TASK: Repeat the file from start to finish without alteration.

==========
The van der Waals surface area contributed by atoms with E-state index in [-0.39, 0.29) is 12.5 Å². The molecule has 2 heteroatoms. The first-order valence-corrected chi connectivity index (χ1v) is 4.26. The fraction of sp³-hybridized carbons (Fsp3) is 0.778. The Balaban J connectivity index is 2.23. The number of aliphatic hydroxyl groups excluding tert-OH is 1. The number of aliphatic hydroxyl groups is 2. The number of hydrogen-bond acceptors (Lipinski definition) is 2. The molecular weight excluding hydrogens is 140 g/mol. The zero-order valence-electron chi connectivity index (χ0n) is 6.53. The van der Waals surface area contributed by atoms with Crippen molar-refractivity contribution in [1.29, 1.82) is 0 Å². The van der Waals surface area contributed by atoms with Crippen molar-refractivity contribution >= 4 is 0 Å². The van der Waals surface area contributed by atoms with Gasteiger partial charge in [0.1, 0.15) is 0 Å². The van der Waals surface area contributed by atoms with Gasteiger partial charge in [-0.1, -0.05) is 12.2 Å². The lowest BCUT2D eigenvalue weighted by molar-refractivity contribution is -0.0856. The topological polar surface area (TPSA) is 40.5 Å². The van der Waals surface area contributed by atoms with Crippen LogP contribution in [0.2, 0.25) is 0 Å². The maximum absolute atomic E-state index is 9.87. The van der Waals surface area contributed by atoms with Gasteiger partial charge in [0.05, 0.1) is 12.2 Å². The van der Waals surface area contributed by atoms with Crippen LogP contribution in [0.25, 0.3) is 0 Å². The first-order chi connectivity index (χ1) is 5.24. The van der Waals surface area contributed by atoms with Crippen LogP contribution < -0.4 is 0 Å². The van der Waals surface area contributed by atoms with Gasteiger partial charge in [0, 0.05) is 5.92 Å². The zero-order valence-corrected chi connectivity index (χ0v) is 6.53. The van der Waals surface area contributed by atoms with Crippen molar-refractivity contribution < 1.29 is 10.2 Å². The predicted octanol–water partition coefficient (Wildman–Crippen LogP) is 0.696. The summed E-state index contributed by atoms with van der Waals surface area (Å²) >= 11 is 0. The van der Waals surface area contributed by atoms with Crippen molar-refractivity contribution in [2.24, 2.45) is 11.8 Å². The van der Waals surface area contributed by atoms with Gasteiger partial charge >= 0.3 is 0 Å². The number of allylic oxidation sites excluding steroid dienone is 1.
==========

The van der Waals surface area contributed by atoms with E-state index in [-0.39, 0.29) is 12.5 Å². The molecule has 2 heteroatoms. The first-order valence-corrected chi connectivity index (χ1v) is 4.26. The fraction of sp³-hybridized carbons (Fsp3) is 0.778. The Balaban J connectivity index is 2.23. The number of aliphatic hydroxyl groups excluding tert-OH is 1. The number of aliphatic hydroxyl groups is 2. The number of hydrogen-bond acceptors (Lipinski definition) is 2. The molecular weight excluding hydrogens is 140 g/mol. The zero-order valence-electron chi connectivity index (χ0n) is 6.53. The van der Waals surface area contributed by atoms with Crippen molar-refractivity contribution in [1.29, 1.82) is 0 Å². The van der Waals surface area contributed by atoms with Crippen molar-refractivity contribution >= 4 is 0 Å². The van der Waals surface area contributed by atoms with Gasteiger partial charge in [0.1, 0.15) is 0 Å². The van der Waals surface area contributed by atoms with Gasteiger partial charge in [-0.1, -0.05) is 12.2 Å². The lowest BCUT2D eigenvalue weighted by molar-refractivity contribution is -0.0856. The topological polar surface area (TPSA) is 40.5 Å². The van der Waals surface area contributed by atoms with Crippen LogP contribution in [0.2, 0.25) is 0 Å². The maximum absolute atomic E-state index is 9.87. The van der Waals surface area contributed by atoms with Gasteiger partial charge in [0.05, 0.1) is 12.2 Å². The van der Waals surface area contributed by atoms with Crippen LogP contribution in [0.25, 0.3) is 0 Å². The first-order chi connectivity index (χ1) is 5.24. The van der Waals surface area contributed by atoms with Crippen LogP contribution < -0.4 is 0 Å². The van der Waals surface area contributed by atoms with Gasteiger partial charge in [0, 0.05) is 5.92 Å². The zero-order valence-corrected chi connectivity index (χ0v) is 6.53. The van der Waals surface area contributed by atoms with Crippen molar-refractivity contribution < 1.29 is 10.2 Å². The predicted octanol–water partition coefficient (Wildman–Crippen LogP) is 0.696. The summed E-state index contributed by atoms with van der Waals surface area (Å²) >= 11 is 0. The van der Waals surface area contributed by atoms with Crippen molar-refractivity contribution in [2.24, 2.45) is 11.8 Å². The van der Waals surface area contributed by atoms with Gasteiger partial charge >= 0.3 is 0 Å². The number of allylic oxidation sites excluding steroid dienone is 1.